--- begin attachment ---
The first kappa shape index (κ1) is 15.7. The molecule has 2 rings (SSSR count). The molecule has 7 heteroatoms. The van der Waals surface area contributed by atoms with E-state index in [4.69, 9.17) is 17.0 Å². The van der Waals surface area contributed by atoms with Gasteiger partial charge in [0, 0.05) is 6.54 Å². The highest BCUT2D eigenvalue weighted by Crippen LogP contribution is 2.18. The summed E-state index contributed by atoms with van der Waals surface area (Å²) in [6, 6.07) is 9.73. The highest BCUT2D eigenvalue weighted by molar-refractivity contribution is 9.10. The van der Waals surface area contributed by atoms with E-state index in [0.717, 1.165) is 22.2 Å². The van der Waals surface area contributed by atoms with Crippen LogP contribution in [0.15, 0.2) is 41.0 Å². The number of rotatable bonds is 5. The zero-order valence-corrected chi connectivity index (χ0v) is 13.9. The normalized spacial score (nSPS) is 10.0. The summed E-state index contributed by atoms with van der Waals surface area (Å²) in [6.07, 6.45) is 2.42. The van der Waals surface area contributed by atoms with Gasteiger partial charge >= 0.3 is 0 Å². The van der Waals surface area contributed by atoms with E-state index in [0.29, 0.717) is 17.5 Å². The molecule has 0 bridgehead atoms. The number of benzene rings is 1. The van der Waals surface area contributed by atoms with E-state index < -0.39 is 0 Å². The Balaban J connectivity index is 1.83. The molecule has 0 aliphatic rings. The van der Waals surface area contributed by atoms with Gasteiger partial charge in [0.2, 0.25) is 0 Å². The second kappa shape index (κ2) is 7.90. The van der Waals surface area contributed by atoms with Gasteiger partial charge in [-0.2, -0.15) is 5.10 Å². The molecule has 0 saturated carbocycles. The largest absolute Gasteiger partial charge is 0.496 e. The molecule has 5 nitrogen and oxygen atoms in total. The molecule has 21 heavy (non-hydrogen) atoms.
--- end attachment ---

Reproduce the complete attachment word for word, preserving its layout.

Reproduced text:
The first kappa shape index (κ1) is 15.7. The molecule has 2 rings (SSSR count). The molecule has 7 heteroatoms. The van der Waals surface area contributed by atoms with E-state index in [4.69, 9.17) is 17.0 Å². The van der Waals surface area contributed by atoms with Gasteiger partial charge in [0, 0.05) is 6.54 Å². The highest BCUT2D eigenvalue weighted by Crippen LogP contribution is 2.18. The summed E-state index contributed by atoms with van der Waals surface area (Å²) in [6, 6.07) is 9.73. The highest BCUT2D eigenvalue weighted by molar-refractivity contribution is 9.10. The van der Waals surface area contributed by atoms with E-state index in [0.717, 1.165) is 22.2 Å². The van der Waals surface area contributed by atoms with Crippen LogP contribution in [0.15, 0.2) is 41.0 Å². The number of rotatable bonds is 5. The zero-order valence-corrected chi connectivity index (χ0v) is 13.9. The normalized spacial score (nSPS) is 10.0. The summed E-state index contributed by atoms with van der Waals surface area (Å²) in [6.07, 6.45) is 2.42. The van der Waals surface area contributed by atoms with Gasteiger partial charge >= 0.3 is 0 Å². The van der Waals surface area contributed by atoms with E-state index in [0.29, 0.717) is 17.5 Å². The molecule has 0 bridgehead atoms. The number of benzene rings is 1. The van der Waals surface area contributed by atoms with E-state index < -0.39 is 0 Å². The Balaban J connectivity index is 1.83. The molecule has 0 aliphatic rings. The van der Waals surface area contributed by atoms with Gasteiger partial charge in [0.2, 0.25) is 0 Å². The second kappa shape index (κ2) is 7.90. The van der Waals surface area contributed by atoms with Gasteiger partial charge in [-0.2, -0.15) is 5.10 Å². The molecule has 0 saturated carbocycles. The largest absolute Gasteiger partial charge is 0.496 e. The molecule has 5 nitrogen and oxygen atoms in total. The molecule has 21 heavy (non-hydrogen) atoms.